The specter of Islamic radicals overthrowing Mr. Musharraf has also limited the Bush administration’s policy options, taking off the table any ideas about American military strikes against a resurgent Al Qaeda, which has camps in Pakistani tribal areas.
But just how fragile is Mr. Musharraf’s hold on power? And might the United States have more leverage than it believes?
The Times goes on to report that Islamic extremism is "a dominant force" in the increasingly out of control country. Bush's approach to this is to pay gigantic bribes to Musharraf and his cronies under the guise of "foreign aid," to keep a lid on. But now the Bush Regime has been souring on him and entertaining changing horses. They're insane and their analysis of Pakistan is based on the same realities that got us bogged down in Iraq, a country, unlike Pakistan, with no viable military and no weapons of mass destruction. Pakistan has both-- big time.
For decades, the military has been the most dominant institution in Pakistan. If Mr. Musharraf were to fall to an assassin’s bullet, American diplomatic and intelligence officials say, it is unlikely that there would be mass uprisings in Lahore and Karachi, or that a religious leader in the Taliban mold would rise to power.
“I am not particularly worried about an extremist government coming to power and getting hold of nuclear weapons,” said Robert Richer, who was associate director of operations in 2004 and 2005 for the Central Intelligence Agency. "If something happened to Musharraf tomorrow, another general would step in.”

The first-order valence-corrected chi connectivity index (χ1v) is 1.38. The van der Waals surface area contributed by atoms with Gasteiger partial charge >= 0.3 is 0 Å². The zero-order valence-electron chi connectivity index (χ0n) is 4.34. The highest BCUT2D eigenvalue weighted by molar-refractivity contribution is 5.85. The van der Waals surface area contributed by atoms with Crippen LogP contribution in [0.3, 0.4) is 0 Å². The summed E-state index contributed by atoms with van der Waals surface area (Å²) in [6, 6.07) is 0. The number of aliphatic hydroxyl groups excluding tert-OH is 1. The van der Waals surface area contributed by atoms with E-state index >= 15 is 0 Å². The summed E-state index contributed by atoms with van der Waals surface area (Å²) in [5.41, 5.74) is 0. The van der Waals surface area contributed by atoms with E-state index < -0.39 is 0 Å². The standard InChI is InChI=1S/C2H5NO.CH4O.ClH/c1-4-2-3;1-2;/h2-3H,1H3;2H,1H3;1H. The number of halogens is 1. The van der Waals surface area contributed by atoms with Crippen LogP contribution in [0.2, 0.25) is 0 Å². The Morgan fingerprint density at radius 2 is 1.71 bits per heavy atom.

Based on the succession plan, the vice chief of the army, Gen. Ahsan Saleem Hyat, would take over as the leader of the army and Mohammedmian Soomro, an ex-banker, would become president.
Pakistan's version of the CIA, the I.S.I, is in cahoots with the Taliban, who they helped bring to power in Afghanistan. They hate the American puppet government in Kabul and are eager to bring it down and help their Taliban allies regain power. Today's New York Times paints a grim and deteriorating picture, with America-hating/bin-Laden-loving Islamic fundamentalists gaining an upper hand in some regions of the country and bringing mayhem and chaos to other areas. The basic premise of these stories is backed up in the local Pakistani press as well.
If Bush really is trying to serve the desire for Armageddon expressed by the 24 or 25% of Americans who still support him-- our homegrown version of Pakistanis I referred to above as "uneducated, steeped in religionist superstition and bigotry, filled with resentment and fatalism"-- there are probably few better ways to do it than to destabilize the already fragile situation in Pakistan. It's a big country with nearly as many people as we have-- more than Russia's population-- and a huge military (bigger than ours) and plenty of nuclear missiles and modern equipment. And, worst of all, we have George W. Bush as Commander-in-Chief.